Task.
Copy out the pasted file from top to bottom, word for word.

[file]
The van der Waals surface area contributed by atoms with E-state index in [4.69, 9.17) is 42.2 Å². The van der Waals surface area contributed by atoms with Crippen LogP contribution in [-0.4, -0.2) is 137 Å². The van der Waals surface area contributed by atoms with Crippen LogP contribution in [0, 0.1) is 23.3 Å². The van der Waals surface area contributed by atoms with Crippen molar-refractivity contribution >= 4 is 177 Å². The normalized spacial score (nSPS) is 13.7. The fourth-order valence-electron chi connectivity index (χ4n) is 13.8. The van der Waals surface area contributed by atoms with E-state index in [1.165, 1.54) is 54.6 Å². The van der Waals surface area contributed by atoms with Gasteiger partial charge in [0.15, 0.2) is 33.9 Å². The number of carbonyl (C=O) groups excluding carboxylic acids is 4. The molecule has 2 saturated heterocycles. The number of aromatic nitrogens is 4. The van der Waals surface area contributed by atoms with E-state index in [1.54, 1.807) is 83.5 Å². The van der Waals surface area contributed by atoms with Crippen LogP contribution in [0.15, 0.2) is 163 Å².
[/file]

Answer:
The van der Waals surface area contributed by atoms with E-state index in [4.69, 9.17) is 42.2 Å². The van der Waals surface area contributed by atoms with Crippen LogP contribution in [-0.4, -0.2) is 137 Å². The van der Waals surface area contributed by atoms with Crippen LogP contribution in [0, 0.1) is 23.3 Å². The van der Waals surface area contributed by atoms with Crippen molar-refractivity contribution >= 4 is 177 Å². The normalized spacial score (nSPS) is 13.7. The fourth-order valence-electron chi connectivity index (χ4n) is 13.8. The van der Waals surface area contributed by atoms with E-state index in [1.165, 1.54) is 54.6 Å². The van der Waals surface area contributed by atoms with Gasteiger partial charge in [0.15, 0.2) is 33.9 Å². The number of carbonyl (C=O) groups excluding carboxylic acids is 4. The molecule has 2 saturated heterocycles. The number of aromatic nitrogens is 4. The van der Waals surface area contributed by atoms with E-state index in [1.54, 1.807) is 83.5 Å². The van der Waals surface area contributed by atoms with Crippen LogP contribution in [0.15, 0.2) is 163 Å².